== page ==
En EspaŅol

Q. Who is Mr. Smarty Plants?

A: There are those who suspect Wildflower Center volunteers are the culpable and capable culprits. Yet, others think staff members play some, albeit small, role. You can torture us with your plant questions, but we will never reveal the Green Guru's secret identity.

Help us grow by giving to the Plant Database Fund or by becoming a member

Did you know you can access the Native Plant Information Network with your web-enabled smartphone?

Share

Ask Mr. Smarty Plants

Ask Mr. Smarty Plants is a free service provided by the staff and volunteers at the Lady Bird Johnson Wildflower Center.

Search Smarty Plants
    
 
See a list of all Smarty Plants questions
Can't find the answer in our existing FAQs, submit a question to Mr. Smarty Plants.
Need help with plant identification, visit the plant identification page.
 
rate this answer
Not Yet Rated

Tuesday - July 15, 2008

From: Austin, TX
Region: Southwest
Topic: Soils, Watering
Title: Should I acidify my well water for native plants
Answered by: Nan Hampton

QUESTION:

Should I acidify my well water for irrigation of native plants? There is not enough rainwater collection.

ANSWER:

I don't know where your well is and what groundwater source it pulls from, but the readings for pH in the Barton Creek watershed groundwater for 2007 ranged from slightly acidic (6.63) to slightly alkaline (7.55). I suspect other groundwater sources in the Austin area have a similar range. You can check your watershed data yourself with the Water Quality Protection Database Query. To do so, select "Conventional/Nutrients" from the Parameter Types, your watershed, and choose a single year (e.g., 2007) to avoid having a huge file to download. It is true that the pH of rainwater may be slightly acidic because the raindrops pick up CO2 out of the atmosphere as they fall, but I can't think that it would be necessary to acidify your well water for your plants if they are Central Texas natives since they are well-adapted to our alkaline soils and water. If you are watering plants that aren't native to Central Texas but are, for instance, native to East Texas, such as Rhododendron canescens (mountain azalea) or Rhododendron viscosum (swamp azalea) that require acidic soils, your best solution is to grow them in containers (either above ground or buried in the ground) with added supplements (e.g., peat) to make the soil more acid. Central Texas natives don't need that. You could, however, mix your rainwater with your well water before you use it if you want to go to that trouble. This should make your well water slightly less alkaline.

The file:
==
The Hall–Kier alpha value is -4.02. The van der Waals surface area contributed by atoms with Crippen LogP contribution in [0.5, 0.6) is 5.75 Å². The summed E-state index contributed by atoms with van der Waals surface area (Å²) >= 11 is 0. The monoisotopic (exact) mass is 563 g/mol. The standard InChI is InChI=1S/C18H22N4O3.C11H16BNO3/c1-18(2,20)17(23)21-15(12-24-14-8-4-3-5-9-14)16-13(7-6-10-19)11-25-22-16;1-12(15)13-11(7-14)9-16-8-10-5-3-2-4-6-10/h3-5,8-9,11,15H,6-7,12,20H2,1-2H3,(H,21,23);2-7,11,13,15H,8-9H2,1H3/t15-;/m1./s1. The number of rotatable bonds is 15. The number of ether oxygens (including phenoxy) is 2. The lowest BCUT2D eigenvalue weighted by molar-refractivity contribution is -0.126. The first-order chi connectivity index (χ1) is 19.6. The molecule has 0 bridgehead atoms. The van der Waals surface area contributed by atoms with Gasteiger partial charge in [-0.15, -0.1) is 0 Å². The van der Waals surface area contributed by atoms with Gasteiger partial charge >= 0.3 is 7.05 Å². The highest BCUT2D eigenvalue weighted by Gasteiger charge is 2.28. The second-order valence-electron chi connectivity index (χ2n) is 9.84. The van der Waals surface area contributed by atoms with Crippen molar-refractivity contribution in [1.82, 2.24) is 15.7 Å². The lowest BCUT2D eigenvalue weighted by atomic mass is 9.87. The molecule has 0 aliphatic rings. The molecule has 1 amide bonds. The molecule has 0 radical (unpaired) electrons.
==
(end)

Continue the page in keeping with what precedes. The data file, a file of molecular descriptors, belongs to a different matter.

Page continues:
If you don't already have a copy, you might like to download a copy of The Texas Manual on Rainwater Harvesting

 

More Soils Questions

Tolerance of rosa setigera of acidic soil from Cobden IL
October 20, 2012 - How tolerant is Rosa setigera of acid soil? I would like to plant it in my (very large) garden but the loess soil has a pH of 4.5. Thank you.
view the full question and answer

Failure to thrive of desert willow in Wimberley TX
August 10, 2010 - I have a desert willow. It is always, whether I water it or leave it alone, yellow/ brown leaves, dark spots on the leaves, losing leaves. now it looks sad and not very healthy. Can you please tell m...
view the full question and answer

Need help growing plants in red dirt in Mount Pleasant, NC.
September 17, 2011 - I live in N.C. and I have had the hardest time getting plants to grow;I have red dirt at my house. Can you suggest a few colorful plants that would do real well in red dirt? Thank You So Very Much!!!!...
view the full question and answer

User comments on soils from Austin
July 02, 2013 - You had a question this month about chlorosis in a Mexican plum in Bellaire. You correctly, in my opinion, answered that the problem was most likely overwatering. However, I just wanted to point out a...
view the full question and answer

Disagreement with HOA on raised beds placed beneath mature oak from Tequesta FL
April 05, 2014 - I have mature 30 year old oak trees on my property and I put a raised bed under each with very good soil and I used pavers for retaining the soil about about 1.5 ft high. I planted a perennial begonia...
view the full question and answer

Smarty Plants's Facebook profile Support the Wildflower Center by Donating Online or Becoming a Member today.

Mr. Smarty Plants wants you to be his Facebook friend. Click the Facebook icon to add yourself to Mr. Smarty Plants list of friends.
E-NEWSLETTER | BECOME A MEMBER | DONATE NOW | MEDIA | SITEMAP
© 2014 Lady Bird Johnson Wildflower Center